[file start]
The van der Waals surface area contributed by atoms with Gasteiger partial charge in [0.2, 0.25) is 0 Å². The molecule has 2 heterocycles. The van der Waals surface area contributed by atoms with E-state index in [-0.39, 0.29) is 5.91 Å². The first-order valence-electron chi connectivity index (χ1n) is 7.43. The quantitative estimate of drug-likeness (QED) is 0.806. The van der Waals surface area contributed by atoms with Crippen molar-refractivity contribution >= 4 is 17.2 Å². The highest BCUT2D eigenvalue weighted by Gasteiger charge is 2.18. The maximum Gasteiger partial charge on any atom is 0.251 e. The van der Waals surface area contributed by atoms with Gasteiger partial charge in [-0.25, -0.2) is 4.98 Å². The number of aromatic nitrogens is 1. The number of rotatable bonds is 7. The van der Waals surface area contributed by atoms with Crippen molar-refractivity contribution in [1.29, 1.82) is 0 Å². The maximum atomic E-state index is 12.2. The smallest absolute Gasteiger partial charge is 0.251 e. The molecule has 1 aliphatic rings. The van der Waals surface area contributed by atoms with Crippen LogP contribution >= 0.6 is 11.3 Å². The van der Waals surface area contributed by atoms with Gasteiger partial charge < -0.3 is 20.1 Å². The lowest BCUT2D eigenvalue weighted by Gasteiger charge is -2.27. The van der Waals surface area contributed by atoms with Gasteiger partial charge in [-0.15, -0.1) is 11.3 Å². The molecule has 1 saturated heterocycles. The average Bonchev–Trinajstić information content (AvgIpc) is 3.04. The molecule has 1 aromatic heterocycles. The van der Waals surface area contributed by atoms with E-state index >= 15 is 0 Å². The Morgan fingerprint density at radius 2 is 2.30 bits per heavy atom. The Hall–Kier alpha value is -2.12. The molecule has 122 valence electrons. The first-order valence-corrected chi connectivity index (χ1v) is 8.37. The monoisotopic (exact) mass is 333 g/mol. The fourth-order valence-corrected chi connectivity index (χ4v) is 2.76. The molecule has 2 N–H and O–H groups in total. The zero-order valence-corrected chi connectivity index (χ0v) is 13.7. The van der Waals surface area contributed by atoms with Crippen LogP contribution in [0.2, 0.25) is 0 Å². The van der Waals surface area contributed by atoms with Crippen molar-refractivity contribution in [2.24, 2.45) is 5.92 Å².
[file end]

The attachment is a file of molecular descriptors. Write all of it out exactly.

The van der Waals surface area contributed by atoms with Gasteiger partial charge in [0.2, 0.25) is 0 Å². The molecule has 2 heterocycles. The van der Waals surface area contributed by atoms with E-state index in [-0.39, 0.29) is 5.91 Å². The first-order valence-electron chi connectivity index (χ1n) is 7.43. The quantitative estimate of drug-likeness (QED) is 0.806. The van der Waals surface area contributed by atoms with Crippen molar-refractivity contribution >= 4 is 17.2 Å². The highest BCUT2D eigenvalue weighted by Gasteiger charge is 2.18. The maximum Gasteiger partial charge on any atom is 0.251 e. The van der Waals surface area contributed by atoms with Gasteiger partial charge in [-0.25, -0.2) is 4.98 Å². The number of aromatic nitrogens is 1. The number of rotatable bonds is 7. The van der Waals surface area contributed by atoms with Crippen molar-refractivity contribution in [1.29, 1.82) is 0 Å². The maximum atomic E-state index is 12.2. The smallest absolute Gasteiger partial charge is 0.251 e. The molecule has 1 aliphatic rings. The van der Waals surface area contributed by atoms with Crippen LogP contribution >= 0.6 is 11.3 Å². The van der Waals surface area contributed by atoms with Gasteiger partial charge < -0.3 is 20.1 Å². The lowest BCUT2D eigenvalue weighted by Gasteiger charge is -2.27. The van der Waals surface area contributed by atoms with Gasteiger partial charge in [-0.15, -0.1) is 11.3 Å². The molecule has 1 saturated heterocycles. The average Bonchev–Trinajstić information content (AvgIpc) is 3.04. The molecule has 1 aromatic heterocycles. The van der Waals surface area contributed by atoms with E-state index >= 15 is 0 Å². The Morgan fingerprint density at radius 2 is 2.30 bits per heavy atom. The Hall–Kier alpha value is -2.12. The molecule has 122 valence electrons. The first-order valence-corrected chi connectivity index (χ1v) is 8.37. The monoisotopic (exact) mass is 333 g/mol. The fourth-order valence-corrected chi connectivity index (χ4v) is 2.76. The molecule has 2 N–H and O–H groups in total. The zero-order valence-corrected chi connectivity index (χ0v) is 13.7. The van der Waals surface area contributed by atoms with Crippen LogP contribution in [0.2, 0.25) is 0 Å². The van der Waals surface area contributed by atoms with Crippen molar-refractivity contribution in [2.24, 2.45) is 5.92 Å².